My name is Freda Obeng-Ampofo, and though not many people know, I was once depressed. Although, I didn’t initially think I was depressed. I’d always tell myself I’m just sadder (is that a word?) than normal and that it will be okay over time. My “over time” lasted 2-3 years give or take. I am happy to report that I now see life differently. So, today, I share my story with those who are grappling with depression. I understand your struggle and hope my story will be of inspiration to you.

How it started


I can’t really pinpoint when it actually began; however, I was in a serious long distance relationship. It’s safe to say the distance began to have a toll, among other things, on the relationship. Because I was truly in love, I fought for the relationship. I could not imagine being with anyone else. Things finally gave in, which really intensified everything for me. Being a strong woman (or so I thought), I thought I was okay. “I can deal with this, I’m a big girl,” I told myself. Yet, it affected me more than I could have ever have imagined.  What truly sent me to ground zero, more than the breakup, were the series of events that led to the end of the relationship which left me feeling paralyzed and sometimes continue to devastate me. It is also safe to say my faith in the spiritual everyday reality and good plan of God for my life was slowly deteriorating due to the intensity of my academic program at the time, and just the sheer agony of being away from my love, family and friends, and struggling to keep my relationship afloat.

In those years I was feeling so low, moody, easily irritated, always angry, scared, panicky, anxious and very unstable.  Whenever the depression kicked in, I’d just sleep, even when I didn’t want to; because I had no desire to do anything.  I’d always snap at people. If you know me, I’m so not a snapper so I’d actually feel worse afterwards which normally exacerbated my condition. I almost always felt like a teenager going through puberty.

I tried to stay away from people as much as possible. I felt excessively guilty and worthless all the time. My behavior affected my friends, family and anyone who happened to be around me. Being depressed is not fun and I wouldn’t wish it on my worst enemy – ask anyone who has been in that situation before and they’ll be able to relate. Depression changed who I was from the happy-go-lucky, free-spirited Freda I knew, to someone who just seemed moody and angry all the time. Every person or thing that crossed me was vulnerable to my attacks regardless of what they did or didn’t do…. and at some point even made it impossible for people to be around me.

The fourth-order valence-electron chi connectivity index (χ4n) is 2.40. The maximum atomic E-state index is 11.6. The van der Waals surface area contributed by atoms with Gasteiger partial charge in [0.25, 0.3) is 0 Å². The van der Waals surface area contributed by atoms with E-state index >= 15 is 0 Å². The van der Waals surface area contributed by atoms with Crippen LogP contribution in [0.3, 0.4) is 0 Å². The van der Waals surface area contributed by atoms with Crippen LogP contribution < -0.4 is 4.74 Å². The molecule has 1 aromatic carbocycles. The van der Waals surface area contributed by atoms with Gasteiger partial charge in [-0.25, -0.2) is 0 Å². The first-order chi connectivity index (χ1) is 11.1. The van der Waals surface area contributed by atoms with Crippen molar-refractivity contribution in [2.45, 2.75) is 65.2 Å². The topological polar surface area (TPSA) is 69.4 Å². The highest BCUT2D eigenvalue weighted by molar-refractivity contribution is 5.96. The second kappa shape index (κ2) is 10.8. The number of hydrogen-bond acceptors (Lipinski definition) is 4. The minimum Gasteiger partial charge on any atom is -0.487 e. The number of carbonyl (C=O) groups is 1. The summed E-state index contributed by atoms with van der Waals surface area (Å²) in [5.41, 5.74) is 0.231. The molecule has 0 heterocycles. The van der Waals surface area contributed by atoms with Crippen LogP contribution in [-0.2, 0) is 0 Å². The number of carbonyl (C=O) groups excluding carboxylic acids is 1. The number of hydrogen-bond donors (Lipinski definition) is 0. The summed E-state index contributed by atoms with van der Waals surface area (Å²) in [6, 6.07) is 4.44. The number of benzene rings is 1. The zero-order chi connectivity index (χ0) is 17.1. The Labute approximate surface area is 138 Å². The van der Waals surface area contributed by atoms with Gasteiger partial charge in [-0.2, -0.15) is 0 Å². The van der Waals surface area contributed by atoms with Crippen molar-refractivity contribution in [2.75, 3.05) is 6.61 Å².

Being depressed also subjected me to extreme high and low mood swings that sometimes changed in seconds… coloring my days with snarky thoughts, impatience, and anger towards others. The worse is I hated this attribute especially when dealing with people I loved… yet it had been difficult to change because I didn’t even realize it was happening until it was over. I cried a lot and had many dark nights. For a while, I didn’t know what to do and had thoughts of suicide.

Sometimes it was just the burden of having so much on my mind and not knowing how to deal with it. It sucked because I tried to do all the things that were supposed to make me feel better a) pray; b) eat well; c) work out; d) have a hobby of sorts e) try and meet up with people, etc. It seemed like I was doing everything I should be, yet this grief, gloom, melancholy, kept getting worse. I was constantly broken. I remember the only answer I had to every question was “I don’t know.” And I really didn’t know and I’m not sure if it was the lack of desire to even think about it or that my mind just froze. Whatever it was, it definitely frustrated friends and family as I typically love turning up to events and being a social butterfly, but during my depression years, I felt completely empty. Every minute felt like forever.

Source : Fabulously Fit and Fine

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